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“Not A Single Sen” Makers Of Iconic Malaysian Sitcom Not Getting Paid From Netflix Deal

“Not A Single Sen” Makers Of Iconic Malaysian Sitcom Not Getting Paid From Netflix Deal

Akmal Hakim

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Pi Mai Pi Mai Tang Tu, one of Malaysia’s most iconic 90s’ sitcoms, will be airing on Netflix this October.

However, it appears that the makers of the popular show won’t be reaping in any of the profits associated with its release on the video streaming platform.

In a posting shared on social media, local film producer Shamaine Othman revealed that the original talents credited for the show’s success allegedly won’t be getting a single cent in paid royalties from the Netflix deal.

Shamaine is the daughter of veteran filmmaker Othman Hafsham, who is the director and producer of Pi Mai Pi Mai Tang Tu, which first aired on TV3 in 1985 till the early 2000s.

The show even had its own musical theatre which was performed on stage in 2006. Reruns of the show are also currently available for free viewing on YouTube.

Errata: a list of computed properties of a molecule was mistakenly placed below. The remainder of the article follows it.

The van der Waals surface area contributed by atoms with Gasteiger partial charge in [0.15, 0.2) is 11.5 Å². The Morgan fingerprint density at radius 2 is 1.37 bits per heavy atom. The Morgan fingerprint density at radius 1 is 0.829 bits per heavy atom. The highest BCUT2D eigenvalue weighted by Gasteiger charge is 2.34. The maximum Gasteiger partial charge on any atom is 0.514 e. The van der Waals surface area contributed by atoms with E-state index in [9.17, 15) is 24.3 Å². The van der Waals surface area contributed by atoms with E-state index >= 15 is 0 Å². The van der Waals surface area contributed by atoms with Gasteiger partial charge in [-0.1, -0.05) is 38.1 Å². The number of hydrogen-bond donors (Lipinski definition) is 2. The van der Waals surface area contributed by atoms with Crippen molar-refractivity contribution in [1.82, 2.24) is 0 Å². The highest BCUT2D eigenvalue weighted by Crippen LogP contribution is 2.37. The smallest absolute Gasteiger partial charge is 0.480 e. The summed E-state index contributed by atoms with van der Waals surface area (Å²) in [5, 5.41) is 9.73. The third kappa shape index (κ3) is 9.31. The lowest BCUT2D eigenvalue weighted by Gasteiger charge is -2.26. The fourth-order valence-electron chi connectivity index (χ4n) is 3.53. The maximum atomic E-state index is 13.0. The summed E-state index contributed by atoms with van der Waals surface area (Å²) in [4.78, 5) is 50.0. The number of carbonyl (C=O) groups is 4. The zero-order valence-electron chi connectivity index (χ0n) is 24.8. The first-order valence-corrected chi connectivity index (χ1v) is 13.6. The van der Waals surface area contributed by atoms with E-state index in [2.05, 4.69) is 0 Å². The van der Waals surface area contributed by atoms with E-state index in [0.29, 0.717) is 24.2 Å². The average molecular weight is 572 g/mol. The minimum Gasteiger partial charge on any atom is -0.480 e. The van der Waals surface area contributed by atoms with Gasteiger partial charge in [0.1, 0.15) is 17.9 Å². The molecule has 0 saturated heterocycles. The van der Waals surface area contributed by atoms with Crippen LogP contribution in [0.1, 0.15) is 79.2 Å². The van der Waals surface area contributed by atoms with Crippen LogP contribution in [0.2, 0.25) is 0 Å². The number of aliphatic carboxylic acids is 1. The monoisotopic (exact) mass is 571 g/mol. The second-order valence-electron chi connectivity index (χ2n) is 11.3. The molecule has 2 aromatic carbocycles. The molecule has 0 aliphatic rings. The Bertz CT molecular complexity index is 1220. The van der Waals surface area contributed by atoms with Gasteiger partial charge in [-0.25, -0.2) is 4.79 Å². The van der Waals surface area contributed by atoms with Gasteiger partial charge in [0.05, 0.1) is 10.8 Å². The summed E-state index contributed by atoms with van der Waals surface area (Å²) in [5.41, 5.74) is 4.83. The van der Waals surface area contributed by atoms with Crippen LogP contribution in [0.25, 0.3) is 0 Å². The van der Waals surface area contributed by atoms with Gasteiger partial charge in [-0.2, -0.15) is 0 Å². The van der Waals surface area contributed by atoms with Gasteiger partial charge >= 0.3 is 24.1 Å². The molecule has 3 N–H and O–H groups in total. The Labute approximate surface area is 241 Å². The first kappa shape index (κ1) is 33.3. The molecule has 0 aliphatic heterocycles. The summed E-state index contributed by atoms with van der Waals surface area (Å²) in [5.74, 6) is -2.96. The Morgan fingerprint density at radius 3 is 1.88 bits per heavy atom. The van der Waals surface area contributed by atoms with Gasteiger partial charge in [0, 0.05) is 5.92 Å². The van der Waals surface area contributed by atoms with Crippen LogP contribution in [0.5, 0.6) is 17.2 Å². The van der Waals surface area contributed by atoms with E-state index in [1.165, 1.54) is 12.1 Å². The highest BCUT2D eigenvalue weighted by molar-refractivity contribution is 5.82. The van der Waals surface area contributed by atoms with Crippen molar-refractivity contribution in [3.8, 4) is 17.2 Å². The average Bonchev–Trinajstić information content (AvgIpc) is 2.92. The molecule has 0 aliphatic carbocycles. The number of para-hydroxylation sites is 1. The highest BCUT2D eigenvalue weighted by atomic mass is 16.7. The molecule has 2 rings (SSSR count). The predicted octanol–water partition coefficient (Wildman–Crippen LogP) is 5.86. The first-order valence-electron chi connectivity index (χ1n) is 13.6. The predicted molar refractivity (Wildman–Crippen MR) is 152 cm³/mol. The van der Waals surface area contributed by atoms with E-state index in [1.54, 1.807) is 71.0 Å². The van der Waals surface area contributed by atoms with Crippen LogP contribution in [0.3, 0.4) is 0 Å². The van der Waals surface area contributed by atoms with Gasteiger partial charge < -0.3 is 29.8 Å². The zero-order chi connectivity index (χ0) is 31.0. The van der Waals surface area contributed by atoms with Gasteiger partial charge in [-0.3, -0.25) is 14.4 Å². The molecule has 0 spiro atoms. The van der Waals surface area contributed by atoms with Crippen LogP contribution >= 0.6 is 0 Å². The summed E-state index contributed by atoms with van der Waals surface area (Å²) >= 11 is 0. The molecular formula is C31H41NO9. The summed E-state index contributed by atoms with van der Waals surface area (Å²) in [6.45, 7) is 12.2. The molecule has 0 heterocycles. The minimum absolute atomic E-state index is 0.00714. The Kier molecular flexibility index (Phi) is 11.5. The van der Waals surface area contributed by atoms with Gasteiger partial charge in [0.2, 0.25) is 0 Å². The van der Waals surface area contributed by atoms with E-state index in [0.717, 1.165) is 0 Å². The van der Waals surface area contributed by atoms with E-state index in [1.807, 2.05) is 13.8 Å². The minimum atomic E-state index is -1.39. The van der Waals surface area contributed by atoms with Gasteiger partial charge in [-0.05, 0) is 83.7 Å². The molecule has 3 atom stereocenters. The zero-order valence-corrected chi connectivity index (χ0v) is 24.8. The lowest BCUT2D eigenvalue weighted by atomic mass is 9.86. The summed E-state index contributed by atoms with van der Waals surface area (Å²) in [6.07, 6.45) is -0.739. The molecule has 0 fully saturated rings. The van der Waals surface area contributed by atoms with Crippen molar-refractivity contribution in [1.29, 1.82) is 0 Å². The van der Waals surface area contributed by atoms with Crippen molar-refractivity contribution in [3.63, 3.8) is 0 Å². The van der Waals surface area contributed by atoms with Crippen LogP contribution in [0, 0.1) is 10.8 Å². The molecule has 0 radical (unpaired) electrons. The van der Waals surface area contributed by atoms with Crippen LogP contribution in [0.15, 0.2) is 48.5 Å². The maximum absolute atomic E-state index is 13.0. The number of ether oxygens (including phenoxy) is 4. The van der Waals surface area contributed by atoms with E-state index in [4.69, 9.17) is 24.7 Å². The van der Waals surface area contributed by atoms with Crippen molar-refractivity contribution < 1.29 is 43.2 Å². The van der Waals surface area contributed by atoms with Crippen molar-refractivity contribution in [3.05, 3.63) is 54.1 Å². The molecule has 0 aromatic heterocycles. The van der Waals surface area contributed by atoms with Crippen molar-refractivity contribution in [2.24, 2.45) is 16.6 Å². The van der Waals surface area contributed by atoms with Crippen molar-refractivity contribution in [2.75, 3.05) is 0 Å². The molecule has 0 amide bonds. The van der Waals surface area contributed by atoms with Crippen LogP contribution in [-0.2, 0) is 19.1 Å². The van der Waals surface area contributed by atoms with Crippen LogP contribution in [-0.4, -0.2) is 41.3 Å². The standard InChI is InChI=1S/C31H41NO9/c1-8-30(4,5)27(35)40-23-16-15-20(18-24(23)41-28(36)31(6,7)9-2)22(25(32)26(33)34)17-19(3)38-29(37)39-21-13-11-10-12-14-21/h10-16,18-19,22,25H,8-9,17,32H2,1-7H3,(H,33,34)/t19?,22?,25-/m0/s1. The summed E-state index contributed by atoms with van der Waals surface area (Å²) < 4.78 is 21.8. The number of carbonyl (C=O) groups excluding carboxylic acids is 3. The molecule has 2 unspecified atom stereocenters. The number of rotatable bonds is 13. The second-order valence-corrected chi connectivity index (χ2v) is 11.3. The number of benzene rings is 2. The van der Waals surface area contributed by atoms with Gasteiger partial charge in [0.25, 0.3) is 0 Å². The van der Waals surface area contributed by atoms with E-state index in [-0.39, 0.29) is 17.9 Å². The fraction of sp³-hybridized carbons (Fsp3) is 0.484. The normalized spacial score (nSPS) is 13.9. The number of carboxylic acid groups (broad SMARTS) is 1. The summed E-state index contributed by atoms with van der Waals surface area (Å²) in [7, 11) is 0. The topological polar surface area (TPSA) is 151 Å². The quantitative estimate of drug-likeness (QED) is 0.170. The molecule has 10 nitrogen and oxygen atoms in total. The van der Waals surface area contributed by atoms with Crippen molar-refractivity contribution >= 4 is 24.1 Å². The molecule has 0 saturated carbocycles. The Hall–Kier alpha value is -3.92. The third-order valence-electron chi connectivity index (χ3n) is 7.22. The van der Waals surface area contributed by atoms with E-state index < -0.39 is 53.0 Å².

(Credit: YouTube via TV3MALAYSIA Official)

Shamaine revealed that her father, actors and actressess as well as the show’s entire production team won’t be getting anything because the rights for the program belonged entirely to TV3.

The celebrity claims that this was standard practice in Malaysia’s entertainment scene, and that many in the business had tried and failed to change this injustice.

She also claims that almost every talent in Malaysia’s film industry were not being paid in royalties despite their works being featured on multiple online platforms.

Talents being unfairly compensated for their works seems to be a global problem in the entertainment business as shown by Disney’s latest hiccup with Black Widow actress Scarlett Johansson.

Read More: ‘Black Widow’ Actress Sues Disney For Streaming Movie On Disney+, Disney Calls It “Callous”

As it goes in Hollywood, talents are entitled to recieve payments in the form of royalties from the syndication, redistribution or re-releases of their works.

However this would depend on their initial contracts signed during production, and most artists generally miss out on residual profits from their hard work beyond what they were originally paid for.


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